MUMBAI: It was a circular the government could have slept over. Nevertheless, finance minister Nirmala Sitharaman on Thursday rolled back the steep interest rate cut announced for small savings schemes, but not without some overnight backlash on social media.
The proposed cuts–detailed in a circular on Wednesday–were in the range of 50-110 basis points for various schemes, from post office deposits to the Sukanya Samriddhi scheme specifically for the girl child. The finance minister today tweeted, saying the circular was issued by “oversight” and the interest rates stand unchanged.
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Small savings scheme interest rates are not aligned to other rates in the economy. Most interest rates, including those of government bonds, have fallen steeply over the past one year. But since small savings schemes are administered rates, these have been kept unchanged.
But how long can the government avoid pruning these interest rates? And how does it plan to plug the loopholes where the rich take advantage of subsidies meant for the poor?
Small savings now account for a much higher proportion of funding for the government, which increases its cost of borrowing. According to budget estimates for financial year 2021-22 (FY22), receipts from small savings securities account for as high as 40% of the budget for market borrowings, compared to 30% in FY19.
“The government is likely to remain reliant on the small savings sector to fund the fiscal deficit, with that source accounting for more than 20% of the deficit in recent years versus 10% in FY15-16. While this could reduce the market supply of government paper, using small savings funds is a sub-optimal option from a cost of funds perspective,” Rahul Bajoria, economist at Barclays Securities India Pvt. Ltd had said in a note, soon after the FY22 budget was presented by the finance minister.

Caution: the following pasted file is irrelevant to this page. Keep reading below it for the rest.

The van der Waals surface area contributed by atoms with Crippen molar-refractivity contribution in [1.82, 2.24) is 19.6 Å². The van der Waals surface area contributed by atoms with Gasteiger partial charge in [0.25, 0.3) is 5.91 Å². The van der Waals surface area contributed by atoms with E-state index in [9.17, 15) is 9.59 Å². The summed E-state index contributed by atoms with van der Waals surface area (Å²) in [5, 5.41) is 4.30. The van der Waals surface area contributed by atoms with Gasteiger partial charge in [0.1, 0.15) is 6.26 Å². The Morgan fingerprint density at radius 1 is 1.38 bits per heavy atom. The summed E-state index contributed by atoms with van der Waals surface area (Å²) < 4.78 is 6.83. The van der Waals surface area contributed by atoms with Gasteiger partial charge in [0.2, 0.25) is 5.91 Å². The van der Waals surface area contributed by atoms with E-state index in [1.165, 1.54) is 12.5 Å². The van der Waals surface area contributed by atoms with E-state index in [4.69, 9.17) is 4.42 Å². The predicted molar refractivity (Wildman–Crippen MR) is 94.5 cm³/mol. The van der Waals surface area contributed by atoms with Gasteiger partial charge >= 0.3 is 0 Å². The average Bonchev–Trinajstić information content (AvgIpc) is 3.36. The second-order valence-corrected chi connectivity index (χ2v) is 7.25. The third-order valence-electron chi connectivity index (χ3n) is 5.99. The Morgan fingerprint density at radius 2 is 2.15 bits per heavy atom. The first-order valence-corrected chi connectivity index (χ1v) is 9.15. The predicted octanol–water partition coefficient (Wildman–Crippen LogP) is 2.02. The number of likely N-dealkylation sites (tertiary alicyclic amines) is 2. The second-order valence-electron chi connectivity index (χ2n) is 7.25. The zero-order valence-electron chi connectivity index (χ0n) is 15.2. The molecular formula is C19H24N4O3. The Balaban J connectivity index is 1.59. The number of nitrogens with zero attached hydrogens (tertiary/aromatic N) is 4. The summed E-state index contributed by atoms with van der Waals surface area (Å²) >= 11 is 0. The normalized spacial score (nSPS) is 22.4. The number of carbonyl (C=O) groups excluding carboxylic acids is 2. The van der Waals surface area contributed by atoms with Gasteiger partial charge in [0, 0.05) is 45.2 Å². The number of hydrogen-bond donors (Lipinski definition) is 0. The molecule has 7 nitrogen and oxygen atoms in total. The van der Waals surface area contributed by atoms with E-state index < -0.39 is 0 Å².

To be sure, the argument that the move would have hurt savers is valid. India is predominantly a saver’s country, and without social security, the need of senior citizens and vulnerable sections of society can’t be ignored. And the recent rise in inflation is not helping investors get good real returns either. For instance, if the cut on interest rates on the public provident fund (PPF) scheme were to be enforced as originally intended, it would not have returned more than 2% in real returns for FY21. Bank deposit rates are already giving negative real returns to depositors.
But having said that, note that household liabilities have increased and not all who save are net savers. If lending rates are to fall to induce consumption or investment, a commensurate fall in deposit rates is inevitable. Also, the government needs to be wary of giving undue advantage to well-to-do savers, who try and take advantage of tax breaks and the differential in interest rates in small savings schemes.
Arvind Subramanian, former chief economic advisor, famous for his data-rich economic surveys, had argued in 2016 that the rich benefit from the EEE or exempt-exempt-exempt tax treatment being enjoyed under small savings schemes. “62% of individuals using the subsidies under section 80C are at the 97.3rd percentiles of the income distribution -hardly ‘small’,” the survey said
The real ‘oversight’ by the government is allowing the small savings schemes to grow far bigger than its remit of serving the vulnerable.
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